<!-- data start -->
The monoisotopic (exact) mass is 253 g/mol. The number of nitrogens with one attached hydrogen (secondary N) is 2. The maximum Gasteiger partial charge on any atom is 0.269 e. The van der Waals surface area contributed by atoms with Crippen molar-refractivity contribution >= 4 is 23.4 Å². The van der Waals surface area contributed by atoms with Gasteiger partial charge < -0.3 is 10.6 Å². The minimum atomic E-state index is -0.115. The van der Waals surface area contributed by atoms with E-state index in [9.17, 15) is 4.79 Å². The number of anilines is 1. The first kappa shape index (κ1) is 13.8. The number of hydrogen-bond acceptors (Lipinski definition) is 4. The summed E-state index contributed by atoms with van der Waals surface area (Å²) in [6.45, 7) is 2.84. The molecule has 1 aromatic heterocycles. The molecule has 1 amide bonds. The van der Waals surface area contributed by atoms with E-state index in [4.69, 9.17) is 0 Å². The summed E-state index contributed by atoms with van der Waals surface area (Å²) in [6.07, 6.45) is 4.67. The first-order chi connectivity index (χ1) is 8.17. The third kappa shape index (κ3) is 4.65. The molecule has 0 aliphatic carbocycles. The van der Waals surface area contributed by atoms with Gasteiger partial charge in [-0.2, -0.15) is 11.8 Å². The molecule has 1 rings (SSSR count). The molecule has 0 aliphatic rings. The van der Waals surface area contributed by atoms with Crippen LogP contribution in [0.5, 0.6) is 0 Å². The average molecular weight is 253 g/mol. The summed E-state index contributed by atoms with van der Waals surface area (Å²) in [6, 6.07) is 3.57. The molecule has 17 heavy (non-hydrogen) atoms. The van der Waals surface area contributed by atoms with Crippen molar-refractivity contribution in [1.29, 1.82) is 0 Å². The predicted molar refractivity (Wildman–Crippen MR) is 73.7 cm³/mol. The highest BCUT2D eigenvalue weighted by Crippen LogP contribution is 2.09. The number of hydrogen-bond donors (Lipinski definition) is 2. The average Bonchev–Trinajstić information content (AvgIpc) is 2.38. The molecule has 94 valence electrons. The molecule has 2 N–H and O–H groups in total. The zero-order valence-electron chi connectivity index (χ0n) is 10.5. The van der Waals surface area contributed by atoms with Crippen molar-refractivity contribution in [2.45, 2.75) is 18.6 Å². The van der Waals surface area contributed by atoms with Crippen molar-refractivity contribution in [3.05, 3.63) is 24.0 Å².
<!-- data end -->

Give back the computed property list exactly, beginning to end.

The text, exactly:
The monoisotopic (exact) mass is 253 g/mol. The number of nitrogens with one attached hydrogen (secondary N) is 2. The maximum Gasteiger partial charge on any atom is 0.269 e. The van der Waals surface area contributed by atoms with Crippen molar-refractivity contribution >= 4 is 23.4 Å². The van der Waals surface area contributed by atoms with Gasteiger partial charge < -0.3 is 10.6 Å². The minimum atomic E-state index is -0.115. The van der Waals surface area contributed by atoms with E-state index in [9.17, 15) is 4.79 Å². The number of anilines is 1. The first kappa shape index (κ1) is 13.8. The number of hydrogen-bond acceptors (Lipinski definition) is 4. The summed E-state index contributed by atoms with van der Waals surface area (Å²) in [6.45, 7) is 2.84. The molecule has 1 aromatic heterocycles. The molecule has 1 amide bonds. The van der Waals surface area contributed by atoms with E-state index in [4.69, 9.17) is 0 Å². The summed E-state index contributed by atoms with van der Waals surface area (Å²) in [6.07, 6.45) is 4.67. The first-order chi connectivity index (χ1) is 8.17. The third kappa shape index (κ3) is 4.65. The molecule has 0 aliphatic carbocycles. The van der Waals surface area contributed by atoms with Gasteiger partial charge in [-0.2, -0.15) is 11.8 Å². The molecule has 1 rings (SSSR count). The molecule has 0 aliphatic rings. The van der Waals surface area contributed by atoms with Crippen LogP contribution in [0.5, 0.6) is 0 Å². The average molecular weight is 253 g/mol. The summed E-state index contributed by atoms with van der Waals surface area (Å²) in [6, 6.07) is 3.57. The molecule has 17 heavy (non-hydrogen) atoms. The van der Waals surface area contributed by atoms with Crippen molar-refractivity contribution in [1.29, 1.82) is 0 Å². The predicted molar refractivity (Wildman–Crippen MR) is 73.7 cm³/mol. The highest BCUT2D eigenvalue weighted by Crippen LogP contribution is 2.09. The number of hydrogen-bond donors (Lipinski definition) is 2. The average Bonchev–Trinajstić information content (AvgIpc) is 2.38. The molecule has 94 valence electrons. The molecule has 2 N–H and O–H groups in total. The zero-order valence-electron chi connectivity index (χ0n) is 10.5. The van der Waals surface area contributed by atoms with Crippen molar-refractivity contribution in [2.45, 2.75) is 18.6 Å². The van der Waals surface area contributed by atoms with Crippen molar-refractivity contribution in [3.05, 3.63) is 24.0 Å².